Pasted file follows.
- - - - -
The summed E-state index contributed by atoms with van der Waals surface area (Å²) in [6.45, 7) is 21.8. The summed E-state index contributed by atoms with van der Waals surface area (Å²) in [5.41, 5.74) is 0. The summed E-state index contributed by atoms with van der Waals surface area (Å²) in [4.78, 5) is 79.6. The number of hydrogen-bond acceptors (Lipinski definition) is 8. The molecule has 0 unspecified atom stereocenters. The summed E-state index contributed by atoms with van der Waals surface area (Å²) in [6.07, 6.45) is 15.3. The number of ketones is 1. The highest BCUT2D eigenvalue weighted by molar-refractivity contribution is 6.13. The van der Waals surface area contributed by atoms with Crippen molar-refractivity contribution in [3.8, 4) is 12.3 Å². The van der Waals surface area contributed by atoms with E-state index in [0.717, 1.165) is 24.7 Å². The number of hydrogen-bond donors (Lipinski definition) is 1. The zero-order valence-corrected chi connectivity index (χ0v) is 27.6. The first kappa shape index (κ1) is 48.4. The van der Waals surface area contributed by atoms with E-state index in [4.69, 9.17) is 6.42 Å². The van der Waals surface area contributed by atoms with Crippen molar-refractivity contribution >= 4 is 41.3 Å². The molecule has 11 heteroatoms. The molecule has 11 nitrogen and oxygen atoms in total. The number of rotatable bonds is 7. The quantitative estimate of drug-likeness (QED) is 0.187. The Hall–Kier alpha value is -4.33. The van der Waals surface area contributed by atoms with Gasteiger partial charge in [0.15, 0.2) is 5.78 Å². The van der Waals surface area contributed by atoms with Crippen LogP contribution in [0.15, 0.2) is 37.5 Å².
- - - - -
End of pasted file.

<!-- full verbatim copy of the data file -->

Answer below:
The summed E-state index contributed by atoms with van der Waals surface area (Å²) in [6.45, 7) is 21.8. The summed E-state index contributed by atoms with van der Waals surface area (Å²) in [5.41, 5.74) is 0. The summed E-state index contributed by atoms with van der Waals surface area (Å²) in [4.78, 5) is 79.6. The number of hydrogen-bond acceptors (Lipinski definition) is 8. The molecule has 0 unspecified atom stereocenters. The summed E-state index contributed by atoms with van der Waals surface area (Å²) in [6.07, 6.45) is 15.3. The number of ketones is 1. The highest BCUT2D eigenvalue weighted by molar-refractivity contribution is 6.13. The van der Waals surface area contributed by atoms with Crippen molar-refractivity contribution in [3.8, 4) is 12.3 Å². The van der Waals surface area contributed by atoms with E-state index in [0.717, 1.165) is 24.7 Å². The number of hydrogen-bond donors (Lipinski definition) is 1. The zero-order valence-corrected chi connectivity index (χ0v) is 27.6. The first kappa shape index (κ1) is 48.4. The van der Waals surface area contributed by atoms with E-state index in [4.69, 9.17) is 6.42 Å². The van der Waals surface area contributed by atoms with Crippen molar-refractivity contribution >= 4 is 41.3 Å². The molecule has 11 heteroatoms. The molecule has 11 nitrogen and oxygen atoms in total. The number of rotatable bonds is 7. The quantitative estimate of drug-likeness (QED) is 0.187. The Hall–Kier alpha value is -4.33. The van der Waals surface area contributed by atoms with Gasteiger partial charge in [0.15, 0.2) is 5.78 Å². The van der Waals surface area contributed by atoms with Crippen LogP contribution in [0.15, 0.2) is 37.5 Å².